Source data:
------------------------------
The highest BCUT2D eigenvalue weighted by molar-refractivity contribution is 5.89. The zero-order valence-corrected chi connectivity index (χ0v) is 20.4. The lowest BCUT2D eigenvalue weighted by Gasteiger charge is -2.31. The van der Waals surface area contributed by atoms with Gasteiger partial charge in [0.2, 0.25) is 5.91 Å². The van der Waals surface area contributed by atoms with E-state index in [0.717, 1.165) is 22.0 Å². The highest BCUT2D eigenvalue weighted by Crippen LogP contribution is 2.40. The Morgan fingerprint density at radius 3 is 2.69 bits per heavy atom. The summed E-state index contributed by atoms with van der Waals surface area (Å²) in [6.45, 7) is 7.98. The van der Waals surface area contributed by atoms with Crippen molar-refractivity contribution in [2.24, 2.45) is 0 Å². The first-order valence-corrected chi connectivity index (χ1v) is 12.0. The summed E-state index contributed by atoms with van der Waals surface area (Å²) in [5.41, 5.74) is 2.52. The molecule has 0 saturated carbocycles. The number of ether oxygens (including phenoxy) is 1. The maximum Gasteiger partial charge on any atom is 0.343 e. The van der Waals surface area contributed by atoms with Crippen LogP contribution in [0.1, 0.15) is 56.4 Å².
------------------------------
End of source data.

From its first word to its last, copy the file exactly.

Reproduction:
The highest BCUT2D eigenvalue weighted by molar-refractivity contribution is 5.89. The zero-order valence-corrected chi connectivity index (χ0v) is 20.4. The lowest BCUT2D eigenvalue weighted by Gasteiger charge is -2.31. The van der Waals surface area contributed by atoms with Gasteiger partial charge in [0.2, 0.25) is 5.91 Å². The van der Waals surface area contributed by atoms with E-state index in [0.717, 1.165) is 22.0 Å². The highest BCUT2D eigenvalue weighted by Crippen LogP contribution is 2.40. The Morgan fingerprint density at radius 3 is 2.69 bits per heavy atom. The summed E-state index contributed by atoms with van der Waals surface area (Å²) in [6.45, 7) is 7.98. The van der Waals surface area contributed by atoms with Crippen molar-refractivity contribution in [2.24, 2.45) is 0 Å². The first-order valence-corrected chi connectivity index (χ1v) is 12.0. The summed E-state index contributed by atoms with van der Waals surface area (Å²) in [5.41, 5.74) is 2.52. The molecule has 0 saturated carbocycles. The number of ether oxygens (including phenoxy) is 1. The maximum Gasteiger partial charge on any atom is 0.343 e. The van der Waals surface area contributed by atoms with Crippen LogP contribution in [0.1, 0.15) is 56.4 Å².